Last week, education became the political football of choice in Scotland. This had been on the cards for a while, before two things happened in quick succession: on Tuesday, the disappointing results of the final Scottish Survey of Literacy and Numeracy (SSLN) were published; and on Wednesday, a dozen teachers appeared at the Scottish Parliament to make some eye-opening revelations about the demands of their jobs.
This was seized upon by the government’s opponents and by newspapers. The Daily Express described Scottish education as a scene of “abject failure” while the Daily Mail, with its usual restraint, wrote the headline: “Generation’s life chances sacrificed on altar of independence.”
Meanwhile, teachers were asked by MSPs what might put people off joining or staying with the profession. Interestingly – and this is something I have heard regularly from teachers in recent times – some viewed negative media coverage as a big deterrent. Certainly, the sort of hyperbole noted above gives a dispiriting and often misleading sense that Scottish education is an unmitigated disaster. Even so, we should not dismiss the evidence that emerged last week.
First Minister Nicola Sturgeon and education secretary John Swinney seemed to recognise as much. On the 2016 SSLN, Sturgeon said she was “not going to try in any way to diminish the significance of those findings”, the most striking of which was that 49 per cent of S2s were doing well or better in writing, down from 64 per cent in 2012.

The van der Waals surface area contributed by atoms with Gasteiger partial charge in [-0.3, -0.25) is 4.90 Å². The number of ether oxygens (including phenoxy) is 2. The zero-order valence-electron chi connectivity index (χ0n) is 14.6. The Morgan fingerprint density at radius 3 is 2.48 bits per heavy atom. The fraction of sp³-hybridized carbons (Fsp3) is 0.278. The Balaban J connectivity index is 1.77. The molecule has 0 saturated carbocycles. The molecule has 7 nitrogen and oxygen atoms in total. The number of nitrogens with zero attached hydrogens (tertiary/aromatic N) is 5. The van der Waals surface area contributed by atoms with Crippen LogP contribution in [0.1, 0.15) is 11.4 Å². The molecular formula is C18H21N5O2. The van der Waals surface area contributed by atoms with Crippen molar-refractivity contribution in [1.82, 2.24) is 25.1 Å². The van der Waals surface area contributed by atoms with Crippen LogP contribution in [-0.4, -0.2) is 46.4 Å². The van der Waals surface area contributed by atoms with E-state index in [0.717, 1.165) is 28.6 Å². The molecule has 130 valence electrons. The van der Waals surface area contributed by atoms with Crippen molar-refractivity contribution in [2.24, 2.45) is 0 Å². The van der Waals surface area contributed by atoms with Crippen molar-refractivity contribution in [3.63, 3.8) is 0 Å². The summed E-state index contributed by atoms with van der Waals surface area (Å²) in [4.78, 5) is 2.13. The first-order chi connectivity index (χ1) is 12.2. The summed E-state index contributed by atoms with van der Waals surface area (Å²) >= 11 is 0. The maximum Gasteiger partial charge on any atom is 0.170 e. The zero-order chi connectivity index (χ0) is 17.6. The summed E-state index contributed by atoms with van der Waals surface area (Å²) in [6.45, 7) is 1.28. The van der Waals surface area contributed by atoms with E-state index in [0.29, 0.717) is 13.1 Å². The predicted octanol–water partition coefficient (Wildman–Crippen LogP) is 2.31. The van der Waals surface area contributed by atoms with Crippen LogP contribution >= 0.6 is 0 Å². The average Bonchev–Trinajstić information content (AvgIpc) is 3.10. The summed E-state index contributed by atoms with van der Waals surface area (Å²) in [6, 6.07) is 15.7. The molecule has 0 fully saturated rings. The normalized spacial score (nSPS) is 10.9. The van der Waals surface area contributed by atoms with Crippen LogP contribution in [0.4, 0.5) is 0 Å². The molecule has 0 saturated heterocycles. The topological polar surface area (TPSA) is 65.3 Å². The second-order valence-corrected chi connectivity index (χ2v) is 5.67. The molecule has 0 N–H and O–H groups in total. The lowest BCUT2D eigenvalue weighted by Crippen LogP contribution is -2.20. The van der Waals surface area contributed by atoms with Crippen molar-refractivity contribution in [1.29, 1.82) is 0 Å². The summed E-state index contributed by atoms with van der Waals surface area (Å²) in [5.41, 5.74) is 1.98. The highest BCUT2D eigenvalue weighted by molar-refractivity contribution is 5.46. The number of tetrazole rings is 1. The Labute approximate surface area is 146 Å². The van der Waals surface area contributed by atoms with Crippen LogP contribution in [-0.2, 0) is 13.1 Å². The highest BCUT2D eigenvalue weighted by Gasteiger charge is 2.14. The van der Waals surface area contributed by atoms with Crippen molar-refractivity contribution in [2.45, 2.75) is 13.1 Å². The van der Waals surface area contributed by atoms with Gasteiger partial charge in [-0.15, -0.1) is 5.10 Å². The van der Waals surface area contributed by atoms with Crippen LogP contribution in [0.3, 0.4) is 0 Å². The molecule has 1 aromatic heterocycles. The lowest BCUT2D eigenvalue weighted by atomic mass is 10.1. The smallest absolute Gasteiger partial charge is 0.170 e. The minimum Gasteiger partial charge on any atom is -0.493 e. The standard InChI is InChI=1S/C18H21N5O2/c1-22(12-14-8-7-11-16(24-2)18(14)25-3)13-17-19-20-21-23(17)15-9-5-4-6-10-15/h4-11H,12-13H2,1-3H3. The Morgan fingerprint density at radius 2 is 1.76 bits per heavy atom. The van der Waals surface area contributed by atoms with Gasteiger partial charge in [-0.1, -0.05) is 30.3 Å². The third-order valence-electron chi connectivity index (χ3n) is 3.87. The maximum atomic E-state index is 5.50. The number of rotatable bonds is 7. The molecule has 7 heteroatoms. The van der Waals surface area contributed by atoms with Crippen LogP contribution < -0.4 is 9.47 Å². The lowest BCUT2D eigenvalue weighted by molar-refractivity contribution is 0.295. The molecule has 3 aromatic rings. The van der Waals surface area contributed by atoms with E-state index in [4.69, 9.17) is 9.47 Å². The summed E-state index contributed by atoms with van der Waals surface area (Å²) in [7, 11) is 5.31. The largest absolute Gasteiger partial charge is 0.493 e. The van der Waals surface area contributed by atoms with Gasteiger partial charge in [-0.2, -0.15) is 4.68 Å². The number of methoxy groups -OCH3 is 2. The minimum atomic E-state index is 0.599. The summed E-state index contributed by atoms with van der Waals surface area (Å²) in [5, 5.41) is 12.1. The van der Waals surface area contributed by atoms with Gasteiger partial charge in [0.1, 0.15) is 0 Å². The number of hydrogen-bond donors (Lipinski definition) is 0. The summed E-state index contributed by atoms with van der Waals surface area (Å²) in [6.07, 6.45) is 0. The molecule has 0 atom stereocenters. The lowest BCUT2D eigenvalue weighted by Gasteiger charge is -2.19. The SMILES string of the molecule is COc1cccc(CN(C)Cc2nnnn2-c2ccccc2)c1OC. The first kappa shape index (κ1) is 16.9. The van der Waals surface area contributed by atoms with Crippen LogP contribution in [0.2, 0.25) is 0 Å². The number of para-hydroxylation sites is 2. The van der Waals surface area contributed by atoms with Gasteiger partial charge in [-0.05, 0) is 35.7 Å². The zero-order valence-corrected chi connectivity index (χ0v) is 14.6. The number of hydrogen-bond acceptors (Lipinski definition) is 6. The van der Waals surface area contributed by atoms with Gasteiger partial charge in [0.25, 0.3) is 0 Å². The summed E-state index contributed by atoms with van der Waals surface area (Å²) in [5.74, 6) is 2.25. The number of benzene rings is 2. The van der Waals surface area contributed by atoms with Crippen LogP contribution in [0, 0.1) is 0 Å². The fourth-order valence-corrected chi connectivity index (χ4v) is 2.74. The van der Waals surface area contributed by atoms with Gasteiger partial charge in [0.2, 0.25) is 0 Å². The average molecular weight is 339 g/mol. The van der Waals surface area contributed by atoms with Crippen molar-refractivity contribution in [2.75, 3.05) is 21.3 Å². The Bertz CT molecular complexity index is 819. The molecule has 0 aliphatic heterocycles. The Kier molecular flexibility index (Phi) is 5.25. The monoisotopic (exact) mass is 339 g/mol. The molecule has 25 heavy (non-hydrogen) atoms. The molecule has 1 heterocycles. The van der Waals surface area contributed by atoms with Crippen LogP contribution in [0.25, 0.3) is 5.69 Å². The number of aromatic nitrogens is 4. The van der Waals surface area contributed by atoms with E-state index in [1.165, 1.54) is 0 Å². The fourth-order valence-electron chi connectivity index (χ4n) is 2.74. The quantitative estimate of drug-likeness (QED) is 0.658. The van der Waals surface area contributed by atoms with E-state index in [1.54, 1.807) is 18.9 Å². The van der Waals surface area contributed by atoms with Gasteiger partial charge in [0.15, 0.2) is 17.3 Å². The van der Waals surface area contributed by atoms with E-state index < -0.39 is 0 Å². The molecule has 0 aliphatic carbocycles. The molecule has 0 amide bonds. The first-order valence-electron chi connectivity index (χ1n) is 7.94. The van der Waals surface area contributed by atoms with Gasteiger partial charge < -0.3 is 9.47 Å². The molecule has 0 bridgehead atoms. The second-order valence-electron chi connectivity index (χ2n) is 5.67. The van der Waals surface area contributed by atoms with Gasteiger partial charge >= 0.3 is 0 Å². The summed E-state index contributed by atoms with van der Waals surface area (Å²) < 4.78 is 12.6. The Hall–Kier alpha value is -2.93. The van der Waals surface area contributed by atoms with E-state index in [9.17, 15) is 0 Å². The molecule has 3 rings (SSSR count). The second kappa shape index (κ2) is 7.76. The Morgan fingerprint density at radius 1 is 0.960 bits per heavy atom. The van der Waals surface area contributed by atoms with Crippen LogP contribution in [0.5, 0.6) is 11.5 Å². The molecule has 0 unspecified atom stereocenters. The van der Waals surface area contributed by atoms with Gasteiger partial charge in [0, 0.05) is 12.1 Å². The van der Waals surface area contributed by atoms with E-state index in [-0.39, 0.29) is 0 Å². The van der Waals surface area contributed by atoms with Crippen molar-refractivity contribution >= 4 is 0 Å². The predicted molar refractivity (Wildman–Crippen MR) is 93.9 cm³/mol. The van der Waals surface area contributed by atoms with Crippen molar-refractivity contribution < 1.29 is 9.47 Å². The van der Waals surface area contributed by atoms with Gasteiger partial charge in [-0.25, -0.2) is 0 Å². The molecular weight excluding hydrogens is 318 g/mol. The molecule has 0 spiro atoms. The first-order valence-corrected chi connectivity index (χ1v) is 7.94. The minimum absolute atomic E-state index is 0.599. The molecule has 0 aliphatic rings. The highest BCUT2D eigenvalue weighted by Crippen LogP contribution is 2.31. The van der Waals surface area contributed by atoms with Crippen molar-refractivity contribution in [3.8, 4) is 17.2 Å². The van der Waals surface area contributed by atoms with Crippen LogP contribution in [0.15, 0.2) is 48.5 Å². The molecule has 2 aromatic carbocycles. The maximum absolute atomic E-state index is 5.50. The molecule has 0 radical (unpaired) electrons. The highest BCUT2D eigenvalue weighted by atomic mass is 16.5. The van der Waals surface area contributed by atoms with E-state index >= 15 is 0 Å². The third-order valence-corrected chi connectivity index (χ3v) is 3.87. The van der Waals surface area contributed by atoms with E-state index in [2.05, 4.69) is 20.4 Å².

That same day in Cumbernauld, Professor Graham Donaldson was addressing the annual conference of the Catholic Headteachers’ Association of Scotland. One of the big hitters in Scottish education – a former senior chief inspector and author of the landmark 2011 report on teacher education – he was his normal upbeat self, highlighting many aspects of Scottish education that he said were admired across the world.
'Perplexed' by data
But Donaldson admitted that he was “perplexed” by the SSLN data and Scotland’s similarly underwhelming performance in the most recent Programme for International Student Assessment. According to the international consensus on what works in education, he said, Scotland seemed to be doing just about everything right; yet clearly, in practice, all was not well.
Some, of course, question the validity of Pisa, and Donaldson warned against a one-dimensional view of success: he speculated, for example, that Curriculum for Excellence might be one factor behind falling youth crime statistics.
But let’s not downplay the testimony of the teachers in Parliament: the primary head quitting because the workload has left her “utterly exhausted”; the 48-year-old newly qualified computing teacher shocked that she often doesn’t have time to go to the toilet; the faculty head who said that, 15 years after its conception, teachers are still struggling to explain what Curriculum for Excellence is.
There was, however, a more uplifting event at the Scottish Parliament – please look up the clip of Jemma Skelding, the 12-year-old profoundly deaf pupil from Falkirk High School. Using British Sign Language, she became the youngest person ever to lead the weekly Time for Reflection, an honour usually given to religious representatives.
With that in mind, I can’t finish off any more eloquently than this tweet by Kenny Pieper, an English teacher and Tes Scotland columnist: “Politicians writing off a generation of Scottish kids, come into my school. Please. Meet our smart, polite, brilliant young people.”